​​​​​Confessions -- or Fantasies -- of an Economic Hit Man?

02 February 2006

Confessions -- or Fantasies -- of an Economic Hit Man?

Purported links to National Security Agency appear dubious


Washington -- John Perkins’ popular book, Confessions of an Economic Hit Man, is being released in paperback.  Perkins claims that the U.S. National Security Agency (NSA) recruited him to be an “economic hit man,” who deliberately entrapped foreign countries in unmanageable amounts of debt so they would be beholden to the United States.  This appears to be a total fabrication.  To the contrary, the U.S. government has led a recent initiative to cancel the debt of many heavily indebted poor countries (HIPC).


In the book, Perkins says a mysterious woman named Claudine Martin at the Charles T. Main engineering company, where he worked as chief economist, told him he was to become an “economic hit man” and what that entailed:

“First, I was to justify huge international loans that would funnel money back to MAIN and other U.S. companies … through massive engineering and construction projects.  Second, I would work to bankrupt the countries that received those loans (after they had paid MAIN and the other U.S. contractors, of course) so that they would be forever beholden to their creditors, and so they would present easy targets when we needed favors, including military bases, UN votes, or access to oil and other natural resources.” (p. 15)

Perkins claims that all this was done at the behest of the NSA, although he offers no evidence that this was the case.  Nowhere in his book does he claim that anyone at the NSA gave him any written or verbal directions.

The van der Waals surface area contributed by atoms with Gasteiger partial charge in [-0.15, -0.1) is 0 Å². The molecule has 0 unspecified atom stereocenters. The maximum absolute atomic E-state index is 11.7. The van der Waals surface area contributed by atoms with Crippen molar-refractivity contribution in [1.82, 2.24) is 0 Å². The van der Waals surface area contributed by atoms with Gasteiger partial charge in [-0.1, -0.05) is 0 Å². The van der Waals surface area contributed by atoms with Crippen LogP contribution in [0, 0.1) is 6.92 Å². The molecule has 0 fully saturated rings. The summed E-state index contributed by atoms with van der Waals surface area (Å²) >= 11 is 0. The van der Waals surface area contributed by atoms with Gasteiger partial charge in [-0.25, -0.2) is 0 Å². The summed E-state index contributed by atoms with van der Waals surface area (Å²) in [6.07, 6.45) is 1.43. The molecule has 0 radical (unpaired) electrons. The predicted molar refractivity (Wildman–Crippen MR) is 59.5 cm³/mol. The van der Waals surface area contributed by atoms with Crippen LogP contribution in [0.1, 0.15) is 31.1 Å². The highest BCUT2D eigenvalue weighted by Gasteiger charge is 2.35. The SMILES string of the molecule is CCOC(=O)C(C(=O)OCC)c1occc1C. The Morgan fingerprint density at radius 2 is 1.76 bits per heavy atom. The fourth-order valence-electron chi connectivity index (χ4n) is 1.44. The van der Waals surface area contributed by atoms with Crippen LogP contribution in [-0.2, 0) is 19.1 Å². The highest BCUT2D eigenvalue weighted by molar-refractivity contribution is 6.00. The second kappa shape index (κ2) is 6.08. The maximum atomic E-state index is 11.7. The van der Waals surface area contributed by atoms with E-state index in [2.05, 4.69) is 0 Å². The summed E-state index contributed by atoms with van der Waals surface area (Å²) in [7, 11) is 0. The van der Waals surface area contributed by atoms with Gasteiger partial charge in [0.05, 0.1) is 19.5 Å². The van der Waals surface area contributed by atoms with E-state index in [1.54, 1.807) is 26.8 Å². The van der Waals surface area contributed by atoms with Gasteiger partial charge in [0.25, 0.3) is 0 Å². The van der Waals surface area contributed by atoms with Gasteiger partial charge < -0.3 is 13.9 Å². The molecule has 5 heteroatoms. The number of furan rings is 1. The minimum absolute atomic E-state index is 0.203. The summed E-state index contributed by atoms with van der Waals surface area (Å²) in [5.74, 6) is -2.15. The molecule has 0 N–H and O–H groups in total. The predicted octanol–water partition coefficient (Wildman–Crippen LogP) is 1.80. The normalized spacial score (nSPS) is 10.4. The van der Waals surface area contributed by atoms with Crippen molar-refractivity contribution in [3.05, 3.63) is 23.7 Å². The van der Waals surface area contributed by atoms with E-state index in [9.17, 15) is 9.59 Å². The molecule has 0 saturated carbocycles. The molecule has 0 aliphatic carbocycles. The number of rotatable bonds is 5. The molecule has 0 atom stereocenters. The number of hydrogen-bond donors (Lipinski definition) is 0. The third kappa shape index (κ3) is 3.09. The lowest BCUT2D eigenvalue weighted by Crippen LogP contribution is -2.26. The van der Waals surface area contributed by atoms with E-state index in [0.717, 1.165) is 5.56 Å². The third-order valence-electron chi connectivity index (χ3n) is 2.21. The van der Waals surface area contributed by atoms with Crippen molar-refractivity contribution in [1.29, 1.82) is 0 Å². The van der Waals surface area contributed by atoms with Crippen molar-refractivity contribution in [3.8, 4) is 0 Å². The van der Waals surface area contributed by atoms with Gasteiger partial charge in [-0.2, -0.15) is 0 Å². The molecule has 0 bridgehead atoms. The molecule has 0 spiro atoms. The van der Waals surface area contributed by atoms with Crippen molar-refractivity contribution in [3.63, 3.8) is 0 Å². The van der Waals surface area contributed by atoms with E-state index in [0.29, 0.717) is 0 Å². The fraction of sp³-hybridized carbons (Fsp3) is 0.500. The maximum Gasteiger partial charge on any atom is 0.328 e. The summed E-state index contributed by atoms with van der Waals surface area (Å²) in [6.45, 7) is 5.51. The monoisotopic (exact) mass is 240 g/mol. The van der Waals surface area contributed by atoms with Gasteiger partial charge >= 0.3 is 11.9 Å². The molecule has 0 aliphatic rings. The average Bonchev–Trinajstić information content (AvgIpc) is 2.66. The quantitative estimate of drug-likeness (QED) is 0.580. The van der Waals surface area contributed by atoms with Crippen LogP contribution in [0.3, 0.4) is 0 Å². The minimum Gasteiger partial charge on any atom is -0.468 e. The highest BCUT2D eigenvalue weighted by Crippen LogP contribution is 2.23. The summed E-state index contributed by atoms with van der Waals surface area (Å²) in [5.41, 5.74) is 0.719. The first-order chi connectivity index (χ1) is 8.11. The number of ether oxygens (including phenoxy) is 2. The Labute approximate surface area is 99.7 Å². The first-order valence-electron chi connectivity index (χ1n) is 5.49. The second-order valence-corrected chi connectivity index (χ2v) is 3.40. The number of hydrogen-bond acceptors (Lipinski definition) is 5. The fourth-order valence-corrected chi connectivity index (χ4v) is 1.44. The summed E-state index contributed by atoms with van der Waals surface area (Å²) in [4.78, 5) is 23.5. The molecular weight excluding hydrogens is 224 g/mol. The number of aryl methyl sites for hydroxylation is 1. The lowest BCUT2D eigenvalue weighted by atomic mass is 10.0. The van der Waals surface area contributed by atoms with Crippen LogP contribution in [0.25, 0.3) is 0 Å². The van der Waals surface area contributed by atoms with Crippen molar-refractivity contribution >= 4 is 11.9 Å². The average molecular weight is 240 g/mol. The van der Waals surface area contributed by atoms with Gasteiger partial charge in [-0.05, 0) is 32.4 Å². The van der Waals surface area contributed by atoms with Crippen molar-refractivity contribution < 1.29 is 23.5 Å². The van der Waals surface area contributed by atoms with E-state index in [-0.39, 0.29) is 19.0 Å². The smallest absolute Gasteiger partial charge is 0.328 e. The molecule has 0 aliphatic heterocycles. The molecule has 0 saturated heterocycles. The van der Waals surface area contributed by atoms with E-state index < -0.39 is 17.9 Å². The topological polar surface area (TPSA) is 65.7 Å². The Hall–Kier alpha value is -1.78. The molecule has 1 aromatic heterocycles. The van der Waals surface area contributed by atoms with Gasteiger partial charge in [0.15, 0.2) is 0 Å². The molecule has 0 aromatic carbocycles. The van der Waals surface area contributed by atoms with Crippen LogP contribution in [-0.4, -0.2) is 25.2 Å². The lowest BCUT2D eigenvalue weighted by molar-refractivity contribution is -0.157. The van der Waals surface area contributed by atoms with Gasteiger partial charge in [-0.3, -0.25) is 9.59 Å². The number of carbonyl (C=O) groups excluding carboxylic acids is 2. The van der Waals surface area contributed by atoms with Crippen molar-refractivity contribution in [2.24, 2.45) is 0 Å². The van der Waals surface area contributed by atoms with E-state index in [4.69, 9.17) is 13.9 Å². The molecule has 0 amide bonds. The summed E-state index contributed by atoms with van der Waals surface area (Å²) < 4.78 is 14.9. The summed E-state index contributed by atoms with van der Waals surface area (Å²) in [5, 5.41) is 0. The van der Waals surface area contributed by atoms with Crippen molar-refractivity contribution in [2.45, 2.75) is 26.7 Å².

Perkins’ account that he interviewed for a job with the NSA in 1968 seems credible.  He says he was trying to avoid being drafted during the war in Vietnam, and that a close friend of his father-in-law worked at the NSA, told him that NSA employees received draft deferments and set up an interview for him.  Perkins says he received a job offer from NSA but decided instead to join the Peace Corps, which also made him eligible for a draft deferment, and was more to his liking.

At this point, Perkins’ narrative appears to begin to depart from reality.  He claims that the NSA approved of his joining the Peace Corps and had a hand in his being hired at the end of his Peace Corps duty by the Charles T. Main engineering company – all of this supposedly communicated silently, without even a wink or a nod. 

Perkins is apparently not aware that the National Security Agency is a cryptological (codemaking and codebreaking) organization, not an economic organization.  It has two missions:

• Designing cipher systems that protect the integrity of U.S. information systems; and

• Searching for weaknesses in adversaries’ systems and codes.

Neither of these missions involves anything remotely resembling placing economists at private companies in order to increase the debt of foreign countries.

Throughout the book, it is clear that Perkins felt that he was betraying his conscience by working as an economist facilitating large engineering and construction projects in Third World countries.  He is much more comfortable working with indigenous peoples, helping to preserve their cultures with small-scale economic projects, as he did in the Peace Corps and as he has done more recently.  But there seems to be no reason to believe that the National Security Agency or any other agency of the U.S. government, except the Peace Corps, played a role in his personal drama.